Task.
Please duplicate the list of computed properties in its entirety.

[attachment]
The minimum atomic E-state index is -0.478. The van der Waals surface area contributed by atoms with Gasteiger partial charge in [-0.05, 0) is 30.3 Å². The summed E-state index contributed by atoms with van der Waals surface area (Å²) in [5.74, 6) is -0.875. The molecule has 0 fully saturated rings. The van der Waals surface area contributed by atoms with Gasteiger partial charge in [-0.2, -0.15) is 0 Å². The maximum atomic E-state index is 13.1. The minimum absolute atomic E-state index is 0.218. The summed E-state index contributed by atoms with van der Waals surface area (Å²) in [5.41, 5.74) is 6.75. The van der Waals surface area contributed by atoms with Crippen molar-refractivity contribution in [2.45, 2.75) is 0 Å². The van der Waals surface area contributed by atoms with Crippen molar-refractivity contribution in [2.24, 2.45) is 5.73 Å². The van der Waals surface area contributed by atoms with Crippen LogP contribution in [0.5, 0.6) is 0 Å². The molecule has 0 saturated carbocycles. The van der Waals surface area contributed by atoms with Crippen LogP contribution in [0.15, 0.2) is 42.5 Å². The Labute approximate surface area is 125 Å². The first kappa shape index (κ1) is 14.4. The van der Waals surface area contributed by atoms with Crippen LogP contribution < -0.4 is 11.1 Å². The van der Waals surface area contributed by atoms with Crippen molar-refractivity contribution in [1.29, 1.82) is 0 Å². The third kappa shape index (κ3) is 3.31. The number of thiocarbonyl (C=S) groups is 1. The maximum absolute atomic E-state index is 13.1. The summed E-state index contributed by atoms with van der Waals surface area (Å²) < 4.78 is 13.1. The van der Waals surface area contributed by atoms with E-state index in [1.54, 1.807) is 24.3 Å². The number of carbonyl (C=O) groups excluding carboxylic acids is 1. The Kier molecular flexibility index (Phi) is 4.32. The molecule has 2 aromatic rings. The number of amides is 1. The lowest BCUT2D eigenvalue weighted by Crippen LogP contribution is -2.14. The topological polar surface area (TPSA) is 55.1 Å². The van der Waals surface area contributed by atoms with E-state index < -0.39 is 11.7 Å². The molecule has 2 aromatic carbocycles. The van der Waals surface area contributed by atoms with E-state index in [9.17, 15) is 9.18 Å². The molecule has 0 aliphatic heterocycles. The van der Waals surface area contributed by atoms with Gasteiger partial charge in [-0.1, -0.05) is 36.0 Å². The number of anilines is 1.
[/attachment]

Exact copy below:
The minimum atomic E-state index is -0.478. The van der Waals surface area contributed by atoms with Gasteiger partial charge in [-0.05, 0) is 30.3 Å². The summed E-state index contributed by atoms with van der Waals surface area (Å²) in [5.74, 6) is -0.875. The molecule has 0 fully saturated rings. The van der Waals surface area contributed by atoms with Gasteiger partial charge in [-0.2, -0.15) is 0 Å². The maximum atomic E-state index is 13.1. The minimum absolute atomic E-state index is 0.218. The summed E-state index contributed by atoms with van der Waals surface area (Å²) in [5.41, 5.74) is 6.75. The van der Waals surface area contributed by atoms with Crippen molar-refractivity contribution in [2.45, 2.75) is 0 Å². The van der Waals surface area contributed by atoms with Crippen molar-refractivity contribution in [2.24, 2.45) is 5.73 Å². The van der Waals surface area contributed by atoms with Crippen LogP contribution in [0.5, 0.6) is 0 Å². The molecule has 0 saturated carbocycles. The van der Waals surface area contributed by atoms with Crippen LogP contribution in [0.15, 0.2) is 42.5 Å². The Labute approximate surface area is 125 Å². The first kappa shape index (κ1) is 14.4. The van der Waals surface area contributed by atoms with Crippen LogP contribution < -0.4 is 11.1 Å². The van der Waals surface area contributed by atoms with Crippen molar-refractivity contribution in [1.29, 1.82) is 0 Å². The third kappa shape index (κ3) is 3.31. The number of thiocarbonyl (C=S) groups is 1. The maximum absolute atomic E-state index is 13.1. The summed E-state index contributed by atoms with van der Waals surface area (Å²) < 4.78 is 13.1. The van der Waals surface area contributed by atoms with E-state index in [1.54, 1.807) is 24.3 Å². The number of carbonyl (C=O) groups excluding carboxylic acids is 1. The Kier molecular flexibility index (Phi) is 4.32. The molecule has 2 aromatic rings. The number of amides is 1. The lowest BCUT2D eigenvalue weighted by Crippen LogP contribution is -2.14. The topological polar surface area (TPSA) is 55.1 Å². The van der Waals surface area contributed by atoms with E-state index < -0.39 is 11.7 Å². The molecule has 2 aromatic carbocycles. The van der Waals surface area contributed by atoms with E-state index in [9.17, 15) is 9.18 Å². The molecule has 0 aliphatic heterocycles. The van der Waals surface area contributed by atoms with Gasteiger partial charge in [-0.1, -0.05) is 36.0 Å². The number of anilines is 1.